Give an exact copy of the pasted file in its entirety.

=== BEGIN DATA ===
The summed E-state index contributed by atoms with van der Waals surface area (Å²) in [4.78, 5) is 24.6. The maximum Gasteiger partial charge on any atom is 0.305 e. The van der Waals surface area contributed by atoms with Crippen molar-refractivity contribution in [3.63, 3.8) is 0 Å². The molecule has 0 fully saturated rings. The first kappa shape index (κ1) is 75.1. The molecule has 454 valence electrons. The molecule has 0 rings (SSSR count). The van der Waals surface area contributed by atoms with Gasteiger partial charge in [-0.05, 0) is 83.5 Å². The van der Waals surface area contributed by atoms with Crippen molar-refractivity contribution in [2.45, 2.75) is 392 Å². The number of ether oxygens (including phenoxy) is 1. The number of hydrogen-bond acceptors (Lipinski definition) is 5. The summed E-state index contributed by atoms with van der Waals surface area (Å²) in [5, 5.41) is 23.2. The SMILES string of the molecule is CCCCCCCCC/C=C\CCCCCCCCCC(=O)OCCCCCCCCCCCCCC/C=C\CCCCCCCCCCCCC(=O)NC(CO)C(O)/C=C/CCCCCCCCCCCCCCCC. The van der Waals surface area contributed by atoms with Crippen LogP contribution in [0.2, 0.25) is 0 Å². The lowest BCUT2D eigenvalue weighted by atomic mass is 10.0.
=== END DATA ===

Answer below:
The summed E-state index contributed by atoms with van der Waals surface area (Å²) in [4.78, 5) is 24.6. The maximum Gasteiger partial charge on any atom is 0.305 e. The van der Waals surface area contributed by atoms with Crippen molar-refractivity contribution in [3.63, 3.8) is 0 Å². The molecule has 0 fully saturated rings. The first kappa shape index (κ1) is 75.1. The molecule has 454 valence electrons. The molecule has 0 rings (SSSR count). The van der Waals surface area contributed by atoms with Gasteiger partial charge in [-0.05, 0) is 83.5 Å². The van der Waals surface area contributed by atoms with Crippen molar-refractivity contribution in [2.45, 2.75) is 392 Å². The number of ether oxygens (including phenoxy) is 1. The number of hydrogen-bond acceptors (Lipinski definition) is 5. The summed E-state index contributed by atoms with van der Waals surface area (Å²) in [5, 5.41) is 23.2. The SMILES string of the molecule is CCCCCCCCC/C=C\CCCCCCCCCC(=O)OCCCCCCCCCCCCCC/C=C\CCCCCCCCCCCCC(=O)NC(CO)C(O)/C=C/CCCCCCCCCCCCCCCC. The van der Waals surface area contributed by atoms with Crippen LogP contribution in [0.2, 0.25) is 0 Å². The lowest BCUT2D eigenvalue weighted by atomic mass is 10.0.